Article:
TODAY’S BEST ALLERGY TREATMENTS
Knock your symptoms out before they drag you down.
Antihistamine pills are a starting point. “If your symptoms are mild and intermittent, then antihistamines work pretty well, particularly for sneezing, itching, and runny nose,” says Dr William Reisacher, director of allergy services at Weill Cornell Medicine. However, these meds tend to lose their effectiveness over time, so don’t use them consistently for longer than two months. When people stay on antihistamines too long, their symptoms can rebound.
If your symptoms linger or are severe, try nasal spray. Antihistamine sprays beat the pill version. Corticosteroid nasal sprays containing fluticasone curb inflammation. Or go double duty: “The most effective single med is a combination of azelastine (an antihistamine) and fluticasone (a topical steroid) in a nasal spray,” says Dr Harold Nelson, a professor of medicine at National Jewish Health in the US. It’s available by prescription only.
EYEDROPS If your eyes are unbearably itchy, consider antihistamine eyedrops. You can buy over- the- counter versions (which are applied twice daily), or your eye doctor can prescribe a once- a- day version. “Often I recommend that people start a week or two before the allergy exposure is expected, and continue throughout the allergy season until after the season ends,” says Dr Lorne Yudcovitch of the Pacific University College of Optometry.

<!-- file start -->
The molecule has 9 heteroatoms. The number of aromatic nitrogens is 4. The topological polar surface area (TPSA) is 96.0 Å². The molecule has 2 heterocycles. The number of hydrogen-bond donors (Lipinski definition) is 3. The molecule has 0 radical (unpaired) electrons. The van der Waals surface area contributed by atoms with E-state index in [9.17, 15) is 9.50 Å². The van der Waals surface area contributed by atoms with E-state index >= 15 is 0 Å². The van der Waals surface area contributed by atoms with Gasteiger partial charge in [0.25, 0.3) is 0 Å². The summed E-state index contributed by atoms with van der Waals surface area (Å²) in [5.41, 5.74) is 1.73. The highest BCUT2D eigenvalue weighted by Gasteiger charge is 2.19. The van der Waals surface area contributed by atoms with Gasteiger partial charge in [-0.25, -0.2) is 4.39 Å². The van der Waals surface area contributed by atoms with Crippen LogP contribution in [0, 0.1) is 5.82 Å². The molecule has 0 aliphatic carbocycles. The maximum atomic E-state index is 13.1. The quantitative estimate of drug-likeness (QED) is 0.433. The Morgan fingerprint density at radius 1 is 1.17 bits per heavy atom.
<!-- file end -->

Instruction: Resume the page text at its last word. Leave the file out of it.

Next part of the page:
If your allergies are bad, immunotherapy might help. An allergist does blood or skin- prick testing to determine your allergy triggers; then a formula that contains tiny doses of your allergens is placed under your tongue or injected. “Immunotherapy is a way of making you less allergic to the agent you’re sensitive to,” says Dr Eli Meltzer of the Allergy & Asthma Medical Group and Research Centre in San Diego. You’ll need regular treatments for a few years, but they could well be worth it.